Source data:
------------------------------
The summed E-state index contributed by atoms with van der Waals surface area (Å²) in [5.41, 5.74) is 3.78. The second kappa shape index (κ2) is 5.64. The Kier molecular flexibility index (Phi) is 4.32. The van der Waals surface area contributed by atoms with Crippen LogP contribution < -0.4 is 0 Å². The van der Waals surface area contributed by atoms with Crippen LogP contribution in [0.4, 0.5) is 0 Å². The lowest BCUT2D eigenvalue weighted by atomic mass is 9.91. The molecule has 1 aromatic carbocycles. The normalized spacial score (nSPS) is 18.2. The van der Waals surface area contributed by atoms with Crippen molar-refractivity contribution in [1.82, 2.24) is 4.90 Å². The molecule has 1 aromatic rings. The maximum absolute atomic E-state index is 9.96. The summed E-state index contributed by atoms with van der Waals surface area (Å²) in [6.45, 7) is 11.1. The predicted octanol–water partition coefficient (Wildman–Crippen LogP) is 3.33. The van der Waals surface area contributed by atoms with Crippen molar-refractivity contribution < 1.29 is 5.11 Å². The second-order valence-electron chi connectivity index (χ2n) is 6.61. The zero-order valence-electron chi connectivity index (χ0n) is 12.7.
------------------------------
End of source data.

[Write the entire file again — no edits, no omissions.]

The summed E-state index contributed by atoms with van der Waals surface area (Å²) in [5.41, 5.74) is 3.78. The second kappa shape index (κ2) is 5.64. The Kier molecular flexibility index (Phi) is 4.32. The van der Waals surface area contributed by atoms with Crippen LogP contribution < -0.4 is 0 Å². The van der Waals surface area contributed by atoms with Crippen LogP contribution in [0.4, 0.5) is 0 Å². The lowest BCUT2D eigenvalue weighted by atomic mass is 9.91. The molecule has 1 aromatic carbocycles. The normalized spacial score (nSPS) is 18.2. The van der Waals surface area contributed by atoms with Crippen molar-refractivity contribution in [1.82, 2.24) is 4.90 Å². The molecule has 1 aromatic rings. The maximum absolute atomic E-state index is 9.96. The summed E-state index contributed by atoms with van der Waals surface area (Å²) in [6.45, 7) is 11.1. The predicted octanol–water partition coefficient (Wildman–Crippen LogP) is 3.33. The van der Waals surface area contributed by atoms with Crippen molar-refractivity contribution < 1.29 is 5.11 Å². The second-order valence-electron chi connectivity index (χ2n) is 6.61. The zero-order valence-electron chi connectivity index (χ0n) is 12.7.